Appeal from Bexar County.
Fred V. Klingeman, Associate Justice.
This is a will contest concerning the validity of a purported codicil to the last will and testament of William L. Dugger, Jr. Under date of August 21, 1964, William L. Dugger, Jr. signed a printed and typewritten instrument wherein he devised all of his property to his sister, Sarah Dugger Schwartz. This will was duly attested by two witnesses in accordance with the requirements of the Texas Probate Code. On August 9, 1968, approximately one year before his death, the decedent took a conformed copy of such typewritten will, and in his own handwriting, noted on the copy and in the margin thereof opposite Article II*fn1 (the bequeathing clause) the words, "Witnessed this change August 9th 1968 at San Antonio, Texas;" added to the bequeathing clause the words, "and Lizabeth Scott my financee;" struck out the typewritten words "to her" and interlined in lieu thereof the words, "in equal shares." He also signed on such copy in his own handwriting his initials, "W.L.D., Jr." Such writing also contains the signature of one witness, "M. C. Yates." If one adds the handwritten words to the typewritten parts thereof, such clause would read as follows: "I give, will, devise and bequeath to my sister, SARAH DUGGER SCHWARTZ, and Lizabeth Scott my financee all the property of every description that I own at the time of my death, leaving the same in equal shares absolutely and in fee simple."
On September 5, 1969, the Probate Court of Bexar County, Texas, admitted the formal attested typewritten will to probate, subject to a later determination by the court of the validity of the codicil amending it. On December 15, 1969, the Probate Court entered its order wherein the will of August 21, 1964, theretofore admitted to probate "is modified, altered and amended and republished by the codicil dated August 9, 1968, so as to add to Article II thereof following the words 'Sarah Dugger Schwartz' the words, 'and Lizabeth Scott my financee' and by striking out the words, 'to her' in said Article II and inserting in lieu thereof the words, 'in equal shares.'"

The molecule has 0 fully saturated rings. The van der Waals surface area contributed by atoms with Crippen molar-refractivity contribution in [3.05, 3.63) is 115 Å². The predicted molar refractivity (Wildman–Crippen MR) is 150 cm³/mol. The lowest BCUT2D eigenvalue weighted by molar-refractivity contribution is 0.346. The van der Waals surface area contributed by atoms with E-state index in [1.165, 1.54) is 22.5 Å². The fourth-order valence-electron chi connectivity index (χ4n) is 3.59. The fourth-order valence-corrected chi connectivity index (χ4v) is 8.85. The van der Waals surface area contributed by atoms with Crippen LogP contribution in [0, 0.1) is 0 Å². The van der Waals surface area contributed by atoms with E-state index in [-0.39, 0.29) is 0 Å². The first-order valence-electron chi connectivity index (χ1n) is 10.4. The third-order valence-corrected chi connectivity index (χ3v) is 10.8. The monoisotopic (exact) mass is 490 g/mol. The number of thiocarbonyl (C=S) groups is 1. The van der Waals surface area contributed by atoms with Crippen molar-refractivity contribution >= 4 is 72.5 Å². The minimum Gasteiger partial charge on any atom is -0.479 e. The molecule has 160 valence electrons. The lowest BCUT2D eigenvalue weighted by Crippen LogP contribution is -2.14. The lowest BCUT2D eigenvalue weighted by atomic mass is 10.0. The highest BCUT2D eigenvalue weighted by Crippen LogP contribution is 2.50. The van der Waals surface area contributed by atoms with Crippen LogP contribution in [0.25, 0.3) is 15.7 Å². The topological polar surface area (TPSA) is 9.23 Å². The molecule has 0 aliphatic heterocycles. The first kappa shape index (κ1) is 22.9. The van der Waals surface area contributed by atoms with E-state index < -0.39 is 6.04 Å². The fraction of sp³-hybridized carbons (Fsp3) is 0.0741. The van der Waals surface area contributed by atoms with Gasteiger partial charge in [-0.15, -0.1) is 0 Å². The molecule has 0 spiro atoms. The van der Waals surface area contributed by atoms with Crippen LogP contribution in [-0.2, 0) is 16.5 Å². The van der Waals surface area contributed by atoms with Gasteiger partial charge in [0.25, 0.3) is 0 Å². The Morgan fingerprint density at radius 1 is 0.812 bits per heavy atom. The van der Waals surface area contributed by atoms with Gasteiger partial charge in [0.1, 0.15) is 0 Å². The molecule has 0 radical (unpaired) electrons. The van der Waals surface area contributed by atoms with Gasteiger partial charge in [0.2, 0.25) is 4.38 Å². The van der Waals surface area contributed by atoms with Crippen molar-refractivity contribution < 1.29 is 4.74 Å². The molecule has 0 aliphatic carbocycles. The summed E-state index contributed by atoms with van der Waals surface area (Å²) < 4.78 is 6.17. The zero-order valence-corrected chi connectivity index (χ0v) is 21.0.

On appeal to the District Court, the District Court, without the intervention of a jury, held that such codicil was not a valid holographic codicil and denied the probate thereof. The trial court filed findings of fact and conclusions of law in which it found, among other things, that the will of William L. Dugger, Jr. dated August 21, 1964, was executed with the formalities and solemnities required by law and is entitled to probate; that the handwritten words of William L. Dugger, Jr. contained on the conformed copy of his will are not self-contained and are meaningless by themselves; and that the purported codicil of William L. Dugger, Jr. dated August 9, 1968, does not comply with Sections 59, 60 and 63 of the Texas Probate Code, and probate thereof should be denied.
By one point of error appellant asserts that the trial court erred in refusing probate to the codicil of William L. Dugger, Jr., dated August 9, 1968, written wholly in Dugger's handwriting and executed by him in compliance with Sections 60 and 63 of the Texas Probate Code, and declaring his intention to change his existing will and devise one-half of his estate to his fiancee.
Section 59 of the Texas Probate Code provides that every will, if not wholly in the handwriting of the testator, be attested by two or more credible witnesses above the age of fourteen who shall subscribe their names thereto in their own handwriting in the presence of the testator. Section 60 provides that where the will is written wholly in the handwriting of the testator, the attestation of the subscribing witnesses may be dispensed with. Section 63 provides that no will in writing, and no clause thereof ...